If you thought neutron stars and magnetars were exotic, think again. In studies of magnetars that occasionally blink to life, generating an intense blast of X-rays and gamma-rays, astronomers have been at a loss to explain why these objects have such strong magnetic fields. After all, after a supernova, a neutron star remnant conserves the angular momentum and magnetic field of the parent massive star; it is therefore a rapidly spinning, magnetically dominant entity, often observed emitting intense radiation from its poles (a.k.a. a pulsar).
However, magnetars (the most magnetically powerful objects observed in the Universe) do not have such a reasonable explanation for their magnetic field, it is simply too strong.
During the AAS conference last week, one scientist presented his research, possibly indicating another state of matter may be at play. A massive neutron star may pass through a “quark star phase”, kick starting a mechanism known as colour ferromagnetism…
*This image is copyright Mark A. Garlick and has been used with permission. Please do not use this image in any way whatsoever without first contacting the artist.
I attended the white dwarf session at the American Astronomical Society conference last week to find out more about observations of these dusty old stars. However, like many of the 90 minute sessions, fitting 8-9 quick-fire presentations in each, there was one unexpected and surprising subject that outshone all the others. Dr Denis Leahy was the black sheep of this session, breaking the mould with a talk about “Delayed Magnetic Field Amplification in Magnetars.” It was the only magnetar talk and one of two neutron star presentations (the second was awesome too, and I’ll write about that later).
In a nutshell, magnetars are a mystery. They are violent emitters of X-ray and gamma radiation and they have immensely powerful magnetic fields. In fact, their magnetic fields are too powerful to have originated from the pre-supernova parent star. So astrophysicists are working hard to understand why magnetars are so… well, magnetic.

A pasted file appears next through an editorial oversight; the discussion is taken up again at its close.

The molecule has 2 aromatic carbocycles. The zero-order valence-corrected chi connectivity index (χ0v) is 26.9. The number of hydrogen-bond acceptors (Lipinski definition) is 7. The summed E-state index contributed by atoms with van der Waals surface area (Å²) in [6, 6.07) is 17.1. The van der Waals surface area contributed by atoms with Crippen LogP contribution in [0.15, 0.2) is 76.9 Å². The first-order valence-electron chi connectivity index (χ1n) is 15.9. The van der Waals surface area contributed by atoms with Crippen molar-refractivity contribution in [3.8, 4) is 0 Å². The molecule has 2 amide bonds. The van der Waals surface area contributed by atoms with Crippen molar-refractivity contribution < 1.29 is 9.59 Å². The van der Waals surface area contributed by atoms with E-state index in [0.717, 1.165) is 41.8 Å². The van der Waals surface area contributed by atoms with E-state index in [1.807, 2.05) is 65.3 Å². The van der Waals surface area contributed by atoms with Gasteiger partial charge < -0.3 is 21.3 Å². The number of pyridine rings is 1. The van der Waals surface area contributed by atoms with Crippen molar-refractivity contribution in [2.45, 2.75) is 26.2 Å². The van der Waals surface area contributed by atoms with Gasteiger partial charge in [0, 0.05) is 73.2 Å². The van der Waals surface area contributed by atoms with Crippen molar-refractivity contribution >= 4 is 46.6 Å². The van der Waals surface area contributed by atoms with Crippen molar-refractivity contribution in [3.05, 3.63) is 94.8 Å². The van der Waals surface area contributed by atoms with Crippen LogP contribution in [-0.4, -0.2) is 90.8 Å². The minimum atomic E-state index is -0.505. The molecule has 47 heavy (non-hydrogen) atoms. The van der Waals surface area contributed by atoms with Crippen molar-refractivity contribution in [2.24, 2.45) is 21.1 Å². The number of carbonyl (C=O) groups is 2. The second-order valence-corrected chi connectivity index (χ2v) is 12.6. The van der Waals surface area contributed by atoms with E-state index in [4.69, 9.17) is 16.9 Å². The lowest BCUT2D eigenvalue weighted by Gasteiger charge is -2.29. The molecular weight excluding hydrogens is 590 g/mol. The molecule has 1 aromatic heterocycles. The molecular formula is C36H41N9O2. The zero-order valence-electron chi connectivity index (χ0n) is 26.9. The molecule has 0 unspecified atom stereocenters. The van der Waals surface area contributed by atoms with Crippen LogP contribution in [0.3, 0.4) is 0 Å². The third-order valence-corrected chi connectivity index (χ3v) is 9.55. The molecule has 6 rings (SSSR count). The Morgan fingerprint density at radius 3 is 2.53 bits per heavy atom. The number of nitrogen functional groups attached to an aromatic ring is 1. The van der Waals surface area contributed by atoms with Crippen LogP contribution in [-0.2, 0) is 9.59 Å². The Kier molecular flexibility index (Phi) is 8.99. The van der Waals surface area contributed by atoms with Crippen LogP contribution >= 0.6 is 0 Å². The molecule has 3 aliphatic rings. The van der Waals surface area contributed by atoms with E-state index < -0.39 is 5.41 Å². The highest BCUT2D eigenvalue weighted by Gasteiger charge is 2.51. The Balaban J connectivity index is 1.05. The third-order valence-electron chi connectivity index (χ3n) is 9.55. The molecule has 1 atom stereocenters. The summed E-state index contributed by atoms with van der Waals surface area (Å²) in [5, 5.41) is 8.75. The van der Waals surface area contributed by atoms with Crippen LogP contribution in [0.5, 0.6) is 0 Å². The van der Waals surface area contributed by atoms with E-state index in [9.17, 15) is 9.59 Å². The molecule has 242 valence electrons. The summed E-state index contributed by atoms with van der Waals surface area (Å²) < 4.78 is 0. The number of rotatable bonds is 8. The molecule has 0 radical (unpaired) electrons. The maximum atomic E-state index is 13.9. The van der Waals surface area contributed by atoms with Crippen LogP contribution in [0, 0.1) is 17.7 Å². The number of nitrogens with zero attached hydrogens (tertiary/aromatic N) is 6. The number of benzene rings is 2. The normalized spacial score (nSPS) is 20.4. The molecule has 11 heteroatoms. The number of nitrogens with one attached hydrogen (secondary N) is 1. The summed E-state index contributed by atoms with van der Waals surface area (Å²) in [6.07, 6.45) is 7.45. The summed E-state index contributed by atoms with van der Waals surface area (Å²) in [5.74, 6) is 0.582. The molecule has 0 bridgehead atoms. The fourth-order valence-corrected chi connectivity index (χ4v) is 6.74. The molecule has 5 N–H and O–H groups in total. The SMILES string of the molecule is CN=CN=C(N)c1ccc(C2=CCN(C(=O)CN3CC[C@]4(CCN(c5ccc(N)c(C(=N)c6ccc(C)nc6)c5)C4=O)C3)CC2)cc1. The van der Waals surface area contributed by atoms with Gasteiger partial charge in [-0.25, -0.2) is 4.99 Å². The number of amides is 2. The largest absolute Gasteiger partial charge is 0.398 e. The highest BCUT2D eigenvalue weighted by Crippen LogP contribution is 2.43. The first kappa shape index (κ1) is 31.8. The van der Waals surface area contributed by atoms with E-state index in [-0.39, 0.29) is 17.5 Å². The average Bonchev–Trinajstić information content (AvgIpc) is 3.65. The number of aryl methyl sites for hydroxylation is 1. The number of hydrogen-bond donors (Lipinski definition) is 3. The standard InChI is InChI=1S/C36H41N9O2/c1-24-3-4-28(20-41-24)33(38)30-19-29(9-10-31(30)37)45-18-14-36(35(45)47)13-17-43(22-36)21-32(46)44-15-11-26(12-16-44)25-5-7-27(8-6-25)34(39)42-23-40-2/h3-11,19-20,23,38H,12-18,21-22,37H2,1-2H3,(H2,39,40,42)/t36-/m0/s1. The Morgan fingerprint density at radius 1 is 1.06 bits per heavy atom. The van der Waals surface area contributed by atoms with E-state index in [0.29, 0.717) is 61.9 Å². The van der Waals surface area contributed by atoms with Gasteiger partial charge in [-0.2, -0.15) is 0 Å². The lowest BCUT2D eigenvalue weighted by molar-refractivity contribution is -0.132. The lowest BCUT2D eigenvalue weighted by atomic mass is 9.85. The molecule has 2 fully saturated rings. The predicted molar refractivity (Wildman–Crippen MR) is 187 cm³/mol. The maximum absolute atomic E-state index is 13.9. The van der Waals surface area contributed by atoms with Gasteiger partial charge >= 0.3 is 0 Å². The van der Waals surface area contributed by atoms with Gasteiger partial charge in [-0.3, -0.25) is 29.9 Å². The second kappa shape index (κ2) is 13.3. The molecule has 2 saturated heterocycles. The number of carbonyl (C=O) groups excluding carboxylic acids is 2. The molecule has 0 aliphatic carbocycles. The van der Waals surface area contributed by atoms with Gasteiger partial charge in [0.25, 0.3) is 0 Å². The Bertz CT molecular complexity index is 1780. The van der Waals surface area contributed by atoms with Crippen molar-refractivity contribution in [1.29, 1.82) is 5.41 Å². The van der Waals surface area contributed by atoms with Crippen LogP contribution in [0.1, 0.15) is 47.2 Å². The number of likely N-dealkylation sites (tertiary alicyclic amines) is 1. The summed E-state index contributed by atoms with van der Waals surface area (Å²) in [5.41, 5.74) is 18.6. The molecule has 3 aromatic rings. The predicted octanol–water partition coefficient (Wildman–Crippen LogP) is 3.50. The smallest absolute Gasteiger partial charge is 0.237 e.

Dr Leahy, who works at the University of Calgary, has one explanation for how a neutron star can amplify its magnetic field, evolving into a magnetar.
In this case, it is believed that this evolutionary step requires a large neutron star to pass through a quark star phase. A quark star is theorized to be a heavy neutron star. Where neutron stars are filled with neutron-degenerate matter (the structure of nuclei cannot be sustained under the powerful gravitational pressures–exceeding the Chandrasekhar limit–breaking down into a “soup” individual neutrons), quark stars are the next mass up, where the individual neutron structure cannot compete with the even larger gravitational pressures. The individual neutrons break down, forming a lump of quark-degenerate matter (exceeding the Tolman-Oppenheimer-Volkoff mass limit). Therefore, a quark star is a giant hadron.
During the change from neutron star to quark star, a mechanism known as colour ferromagnetism may occur. This only happens when the density of quark matter is ultra-high, in a state known as color-flavour locking quark matter. During this density transition, the macroscopic magnetic field is amplified. I am uncertain as to whether a quark star can be considered a “phase” (i.e. neutron star » quark star phase [magnetic amplification] » magnetar), or whether certain conditions require the quark star to be a magnetar, or whether a magnetar relaxes back into a neutron star state (although I’d be at a loss to explain how the internal density would revert back to neutron degenerate matter), but this mechanism certainly goes to some way of explaining how magnetars may get their magnetism.
As for observations, astronomers should look carefully at the neutron star inside supernovae remnants to be on the look-out for a secondary flash of energy as the neutron star structure collapses (between ~days to 1000 years after the supernova), becoming a quark star and boosting its magnetic field like an instantaneous dynamo.
Further reading: Universe Today